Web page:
Here There and Everywhere

Expat wanderer

Brother Odd: Dean Koontz

I’ve always liked Dean Koontz; he knows how to be compassionate and funny at the same time. When I showed books I had bought, my long-time friend Momcat said “Oh, you’re going to like that book!” and oh, how right she was. I like it so much that now I have to go back and buy the previous ones to catch me up.

The main character, whose name, to his embarrassment, is Odd Thomas, has secluded himself in a monastery in search of spiritual peace. Or was he brought here for another reason? Odd Thomas has some very odd gifts; he can see the undeparted dead, for example, and he can sense things that normal humans can’t. You would think these would be very cool talents, but Odd is in his early twenties, and his talents only serve to isolate him and make him feel a little alien.

The monastery / nunnery is a good place for him, full of very human monks and nuns, some of them very wise and very compassionate, as well as competant. It’s a good place for Odd Thomas, a healing place and a place where his strange gifts are protected by his spiritual cohabitants. The monastic life attracts a lot of people trying to put their pasts behind them to seek spiritual goals, and also attracts those with their own agendas.

The monastery is well endowed, and contains a special school for young people who have physical and/or mental disabilities. Some can learn enough to return to society, and some will probably spend the rest of their shortened lives under the safety and care of the nuns – until, all of a sudden, a threat appears, directed at the children.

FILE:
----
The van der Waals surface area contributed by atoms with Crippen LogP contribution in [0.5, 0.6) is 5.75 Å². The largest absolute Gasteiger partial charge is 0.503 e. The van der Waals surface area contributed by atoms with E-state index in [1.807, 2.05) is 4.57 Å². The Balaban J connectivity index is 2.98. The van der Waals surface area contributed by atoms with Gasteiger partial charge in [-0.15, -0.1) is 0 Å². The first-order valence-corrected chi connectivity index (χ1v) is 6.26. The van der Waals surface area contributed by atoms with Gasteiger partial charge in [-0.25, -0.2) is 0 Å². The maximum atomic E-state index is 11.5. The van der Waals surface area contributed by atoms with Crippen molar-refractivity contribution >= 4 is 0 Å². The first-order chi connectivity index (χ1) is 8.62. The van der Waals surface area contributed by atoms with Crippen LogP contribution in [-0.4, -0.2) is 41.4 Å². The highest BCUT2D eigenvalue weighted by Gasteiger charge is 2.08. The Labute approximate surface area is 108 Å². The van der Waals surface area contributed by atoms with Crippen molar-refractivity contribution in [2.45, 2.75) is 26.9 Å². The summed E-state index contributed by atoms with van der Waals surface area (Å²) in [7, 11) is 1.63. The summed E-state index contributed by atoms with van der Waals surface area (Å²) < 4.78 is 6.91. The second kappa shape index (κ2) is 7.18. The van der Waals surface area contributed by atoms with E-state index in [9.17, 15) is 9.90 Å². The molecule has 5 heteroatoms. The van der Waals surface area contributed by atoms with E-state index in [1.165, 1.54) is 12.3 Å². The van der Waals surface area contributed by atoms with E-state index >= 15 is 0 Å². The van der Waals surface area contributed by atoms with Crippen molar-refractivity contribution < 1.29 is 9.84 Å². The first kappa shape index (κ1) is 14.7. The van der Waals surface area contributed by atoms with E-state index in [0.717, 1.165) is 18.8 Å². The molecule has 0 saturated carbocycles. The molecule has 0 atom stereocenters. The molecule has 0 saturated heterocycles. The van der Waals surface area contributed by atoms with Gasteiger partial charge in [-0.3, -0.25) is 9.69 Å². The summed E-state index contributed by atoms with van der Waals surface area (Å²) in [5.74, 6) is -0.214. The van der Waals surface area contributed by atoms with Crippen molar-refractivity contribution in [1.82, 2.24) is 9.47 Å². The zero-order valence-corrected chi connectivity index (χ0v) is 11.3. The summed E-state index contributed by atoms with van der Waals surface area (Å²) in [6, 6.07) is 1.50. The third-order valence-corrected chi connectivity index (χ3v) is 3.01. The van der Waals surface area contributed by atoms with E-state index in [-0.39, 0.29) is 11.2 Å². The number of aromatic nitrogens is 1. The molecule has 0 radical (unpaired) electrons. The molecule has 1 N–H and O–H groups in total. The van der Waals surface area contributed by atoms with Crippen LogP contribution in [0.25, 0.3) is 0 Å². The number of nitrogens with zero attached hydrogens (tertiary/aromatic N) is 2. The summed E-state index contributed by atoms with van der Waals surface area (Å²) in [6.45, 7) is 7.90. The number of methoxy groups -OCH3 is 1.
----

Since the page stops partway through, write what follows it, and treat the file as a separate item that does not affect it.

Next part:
Dean Koontz writes interesting books. He often includes benign animals, he often focuses on threats to women and children, and while his books are not difficult to read, neither are they something you read and easily forget. Both AdventureMan and I read an earlier Dean Koonz book, Watchers, to which we have often referred through the years, as one of his characters ends up homeless and living in a car with her son. She talks about money just giving you more options, and about those who are one paycheck away from homelessness. It was an easy read, but he includes some tough ideas, things you find yourself mulling over even years later. That’s a good read in my book!

The only problem with this book was that it was so good I finished it in one flight. Good thing I had packed a back-up book in my carry-on!


December 13, 2007 Posted by | Books, Bureaucracy, Crime, Fiction, Health Issues, Poetry/Literature, Relationships, Social Issues, Spiritual, Travel | , , | 11 Comments